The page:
For the best all-around hard armor plates, go with Level III, which is rated to defeat 5.56 NATO and the hotter M855 green tip rounds.
These are the most commonly used rounds with the AR-15 rifle. Level III body armor will also defeat other rifle rounds such as 7.62x39, 308 WIN, and 300 Blackout.
To determine what level of body armor plates you need in your plate carrier, it helps to understand the NIJ levels.
For an in-depth explanation of these, read the following articles we wrote breaking it all down.
- Level III vs Level IV Body Armor | Ultimate Guide to Understanding Body Armor
- Level III vs Level III+ Body Armor | What’s the Difference?
Plate Carriers used by Special Operations Units
I asked around some of my contacts within the SOF community what plate carrier they used, and they all pointed to the LBT 6094 plate carrier as their go-to for missions.
The LBT 6094 is one of the most-used plate carriers in Special Operations, especially in Tier 1 units like DEVGRU and Delta.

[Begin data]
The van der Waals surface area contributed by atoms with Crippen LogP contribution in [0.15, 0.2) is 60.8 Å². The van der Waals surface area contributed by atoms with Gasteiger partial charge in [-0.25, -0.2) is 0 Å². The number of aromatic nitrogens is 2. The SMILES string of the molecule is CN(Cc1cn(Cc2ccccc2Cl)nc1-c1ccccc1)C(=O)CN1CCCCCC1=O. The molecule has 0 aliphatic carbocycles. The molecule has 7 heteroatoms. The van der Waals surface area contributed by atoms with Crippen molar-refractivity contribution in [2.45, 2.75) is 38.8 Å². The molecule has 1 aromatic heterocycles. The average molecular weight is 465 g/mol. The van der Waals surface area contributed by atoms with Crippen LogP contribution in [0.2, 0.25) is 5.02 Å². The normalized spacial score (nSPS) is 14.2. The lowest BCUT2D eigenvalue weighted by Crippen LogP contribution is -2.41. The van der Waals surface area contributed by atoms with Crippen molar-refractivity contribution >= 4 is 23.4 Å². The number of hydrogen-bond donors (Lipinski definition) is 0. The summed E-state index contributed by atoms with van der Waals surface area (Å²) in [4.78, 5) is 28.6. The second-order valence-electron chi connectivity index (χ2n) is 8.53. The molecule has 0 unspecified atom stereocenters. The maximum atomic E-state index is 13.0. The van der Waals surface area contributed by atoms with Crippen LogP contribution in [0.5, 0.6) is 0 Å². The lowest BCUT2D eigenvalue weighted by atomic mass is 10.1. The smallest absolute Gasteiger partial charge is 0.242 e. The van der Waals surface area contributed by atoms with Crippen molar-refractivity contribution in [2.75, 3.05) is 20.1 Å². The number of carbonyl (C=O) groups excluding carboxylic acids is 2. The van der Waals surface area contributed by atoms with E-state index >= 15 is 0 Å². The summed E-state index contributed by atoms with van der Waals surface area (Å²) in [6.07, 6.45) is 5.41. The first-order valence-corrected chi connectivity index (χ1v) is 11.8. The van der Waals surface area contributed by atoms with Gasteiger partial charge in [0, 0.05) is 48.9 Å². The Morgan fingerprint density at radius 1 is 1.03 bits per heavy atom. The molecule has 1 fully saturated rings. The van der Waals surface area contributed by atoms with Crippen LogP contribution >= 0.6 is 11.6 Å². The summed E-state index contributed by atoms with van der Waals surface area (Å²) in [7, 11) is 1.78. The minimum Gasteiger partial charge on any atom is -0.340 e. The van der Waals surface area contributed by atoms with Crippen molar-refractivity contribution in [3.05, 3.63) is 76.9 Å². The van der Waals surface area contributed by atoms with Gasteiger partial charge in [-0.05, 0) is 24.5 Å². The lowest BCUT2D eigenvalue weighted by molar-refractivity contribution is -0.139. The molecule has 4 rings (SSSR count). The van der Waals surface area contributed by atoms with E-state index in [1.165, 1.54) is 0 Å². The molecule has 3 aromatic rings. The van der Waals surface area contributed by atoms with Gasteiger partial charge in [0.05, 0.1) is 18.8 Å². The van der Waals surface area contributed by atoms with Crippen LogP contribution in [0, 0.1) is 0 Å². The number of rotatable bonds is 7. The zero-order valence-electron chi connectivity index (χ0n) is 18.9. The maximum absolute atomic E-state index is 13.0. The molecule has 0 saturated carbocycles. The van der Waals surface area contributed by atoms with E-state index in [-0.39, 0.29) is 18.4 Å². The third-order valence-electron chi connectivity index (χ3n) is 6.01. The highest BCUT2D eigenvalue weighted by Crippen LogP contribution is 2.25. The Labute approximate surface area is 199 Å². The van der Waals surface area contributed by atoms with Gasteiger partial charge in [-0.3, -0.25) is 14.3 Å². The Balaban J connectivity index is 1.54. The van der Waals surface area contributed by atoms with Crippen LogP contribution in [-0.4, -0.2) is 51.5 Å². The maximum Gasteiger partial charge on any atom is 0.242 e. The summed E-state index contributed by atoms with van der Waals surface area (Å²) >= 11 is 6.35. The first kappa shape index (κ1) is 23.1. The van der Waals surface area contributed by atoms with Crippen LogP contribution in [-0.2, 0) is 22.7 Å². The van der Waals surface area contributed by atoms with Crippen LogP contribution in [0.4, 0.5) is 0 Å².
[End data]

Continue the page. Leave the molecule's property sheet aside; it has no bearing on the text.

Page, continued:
Tier 1 guys are issued several different plate carriers because they have a wide variety of missions, from direct action to more covert requirements, like surveillance. As an assaulter on one of these teams, there is probably no better piece of gear than the LBT 6094 plate carrier.
Any deployed military member will tell you that a quality plate carrier is worth its weight in gold. That’s because they work in dynamic environments that can turn from a safe zone to a full-on battle rattle in the blink of an eye.
There are many different types and styles of military plate carriers to choose from, so it’s always important to carefully review your unit SOPs before purchasing.